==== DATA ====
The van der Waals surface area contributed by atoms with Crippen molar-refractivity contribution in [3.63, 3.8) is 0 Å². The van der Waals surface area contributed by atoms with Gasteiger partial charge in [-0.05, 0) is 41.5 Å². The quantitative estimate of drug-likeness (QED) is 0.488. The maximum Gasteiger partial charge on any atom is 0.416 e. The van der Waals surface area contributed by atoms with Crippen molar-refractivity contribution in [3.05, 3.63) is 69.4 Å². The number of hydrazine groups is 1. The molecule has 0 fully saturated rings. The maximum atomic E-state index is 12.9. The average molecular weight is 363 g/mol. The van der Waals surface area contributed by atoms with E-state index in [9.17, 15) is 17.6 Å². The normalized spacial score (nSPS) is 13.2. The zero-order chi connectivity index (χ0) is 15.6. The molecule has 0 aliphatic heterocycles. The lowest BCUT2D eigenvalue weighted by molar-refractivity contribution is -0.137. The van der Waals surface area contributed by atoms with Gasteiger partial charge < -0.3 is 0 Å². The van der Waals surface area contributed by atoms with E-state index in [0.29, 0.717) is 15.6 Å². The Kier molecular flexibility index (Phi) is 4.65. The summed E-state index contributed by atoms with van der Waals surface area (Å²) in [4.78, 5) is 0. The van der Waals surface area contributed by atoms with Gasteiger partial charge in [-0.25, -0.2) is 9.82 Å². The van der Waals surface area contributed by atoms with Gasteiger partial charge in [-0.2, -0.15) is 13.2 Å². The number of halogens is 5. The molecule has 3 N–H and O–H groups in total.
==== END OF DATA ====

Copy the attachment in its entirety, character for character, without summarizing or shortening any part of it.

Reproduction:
The van der Waals surface area contributed by atoms with Crippen molar-refractivity contribution in [3.63, 3.8) is 0 Å². The van der Waals surface area contributed by atoms with Gasteiger partial charge in [-0.05, 0) is 41.5 Å². The quantitative estimate of drug-likeness (QED) is 0.488. The maximum Gasteiger partial charge on any atom is 0.416 e. The van der Waals surface area contributed by atoms with Crippen molar-refractivity contribution in [3.05, 3.63) is 69.4 Å². The number of hydrazine groups is 1. The molecule has 0 fully saturated rings. The maximum atomic E-state index is 12.9. The average molecular weight is 363 g/mol. The van der Waals surface area contributed by atoms with E-state index in [9.17, 15) is 17.6 Å². The normalized spacial score (nSPS) is 13.2. The zero-order chi connectivity index (χ0) is 15.6. The molecule has 0 aliphatic heterocycles. The lowest BCUT2D eigenvalue weighted by molar-refractivity contribution is -0.137. The van der Waals surface area contributed by atoms with Gasteiger partial charge < -0.3 is 0 Å². The van der Waals surface area contributed by atoms with E-state index in [0.29, 0.717) is 15.6 Å². The Kier molecular flexibility index (Phi) is 4.65. The summed E-state index contributed by atoms with van der Waals surface area (Å²) in [4.78, 5) is 0. The van der Waals surface area contributed by atoms with Gasteiger partial charge in [-0.25, -0.2) is 9.82 Å². The van der Waals surface area contributed by atoms with Gasteiger partial charge in [-0.2, -0.15) is 13.2 Å². The number of halogens is 5. The molecule has 3 N–H and O–H groups in total.